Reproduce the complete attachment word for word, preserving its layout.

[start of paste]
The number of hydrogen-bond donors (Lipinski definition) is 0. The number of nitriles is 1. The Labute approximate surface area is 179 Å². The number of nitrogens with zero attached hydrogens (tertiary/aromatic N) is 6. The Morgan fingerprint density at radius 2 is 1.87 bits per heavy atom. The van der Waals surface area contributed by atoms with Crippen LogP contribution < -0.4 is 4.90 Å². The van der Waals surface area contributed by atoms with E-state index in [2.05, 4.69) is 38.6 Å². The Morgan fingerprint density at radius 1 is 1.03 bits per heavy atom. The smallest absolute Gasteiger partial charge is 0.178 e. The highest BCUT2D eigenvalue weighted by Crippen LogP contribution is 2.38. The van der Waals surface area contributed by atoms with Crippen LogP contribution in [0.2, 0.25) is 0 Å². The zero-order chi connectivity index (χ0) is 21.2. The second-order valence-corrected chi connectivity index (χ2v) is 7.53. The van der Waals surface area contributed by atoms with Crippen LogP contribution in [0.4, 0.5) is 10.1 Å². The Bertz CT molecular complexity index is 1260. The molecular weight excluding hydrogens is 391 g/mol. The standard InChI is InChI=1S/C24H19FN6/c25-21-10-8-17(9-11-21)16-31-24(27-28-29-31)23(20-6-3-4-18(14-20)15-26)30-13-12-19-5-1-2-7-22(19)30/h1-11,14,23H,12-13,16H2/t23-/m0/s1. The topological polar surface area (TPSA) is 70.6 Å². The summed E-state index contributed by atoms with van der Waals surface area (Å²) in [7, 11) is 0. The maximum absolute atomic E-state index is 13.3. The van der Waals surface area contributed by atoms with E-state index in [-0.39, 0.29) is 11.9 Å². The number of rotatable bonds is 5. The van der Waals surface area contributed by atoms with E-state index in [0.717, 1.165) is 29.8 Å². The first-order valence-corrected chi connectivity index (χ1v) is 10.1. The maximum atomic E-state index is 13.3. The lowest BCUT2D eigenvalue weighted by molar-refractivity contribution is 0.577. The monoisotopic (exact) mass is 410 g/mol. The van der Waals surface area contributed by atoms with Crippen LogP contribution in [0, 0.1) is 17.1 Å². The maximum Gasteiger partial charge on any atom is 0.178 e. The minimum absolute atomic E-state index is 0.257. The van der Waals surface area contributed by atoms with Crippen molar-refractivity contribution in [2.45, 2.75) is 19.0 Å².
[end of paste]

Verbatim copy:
The number of hydrogen-bond donors (Lipinski definition) is 0. The number of nitriles is 1. The Labute approximate surface area is 179 Å². The number of nitrogens with zero attached hydrogens (tertiary/aromatic N) is 6. The Morgan fingerprint density at radius 2 is 1.87 bits per heavy atom. The van der Waals surface area contributed by atoms with Crippen LogP contribution < -0.4 is 4.90 Å². The van der Waals surface area contributed by atoms with E-state index in [2.05, 4.69) is 38.6 Å². The Morgan fingerprint density at radius 1 is 1.03 bits per heavy atom. The smallest absolute Gasteiger partial charge is 0.178 e. The highest BCUT2D eigenvalue weighted by Crippen LogP contribution is 2.38. The van der Waals surface area contributed by atoms with Crippen LogP contribution in [0.2, 0.25) is 0 Å². The zero-order chi connectivity index (χ0) is 21.2. The second-order valence-corrected chi connectivity index (χ2v) is 7.53. The van der Waals surface area contributed by atoms with Crippen LogP contribution in [0.4, 0.5) is 10.1 Å². The Bertz CT molecular complexity index is 1260. The molecular weight excluding hydrogens is 391 g/mol. The standard InChI is InChI=1S/C24H19FN6/c25-21-10-8-17(9-11-21)16-31-24(27-28-29-31)23(20-6-3-4-18(14-20)15-26)30-13-12-19-5-1-2-7-22(19)30/h1-11,14,23H,12-13,16H2/t23-/m0/s1. The topological polar surface area (TPSA) is 70.6 Å². The summed E-state index contributed by atoms with van der Waals surface area (Å²) in [7, 11) is 0. The maximum absolute atomic E-state index is 13.3. The van der Waals surface area contributed by atoms with E-state index in [-0.39, 0.29) is 11.9 Å². The number of rotatable bonds is 5. The van der Waals surface area contributed by atoms with E-state index in [0.717, 1.165) is 29.8 Å². The first-order valence-corrected chi connectivity index (χ1v) is 10.1. The maximum atomic E-state index is 13.3. The lowest BCUT2D eigenvalue weighted by molar-refractivity contribution is 0.577. The monoisotopic (exact) mass is 410 g/mol. The van der Waals surface area contributed by atoms with Crippen LogP contribution in [0, 0.1) is 17.1 Å². The maximum Gasteiger partial charge on any atom is 0.178 e. The minimum absolute atomic E-state index is 0.257. The van der Waals surface area contributed by atoms with Crippen molar-refractivity contribution in [2.45, 2.75) is 19.0 Å².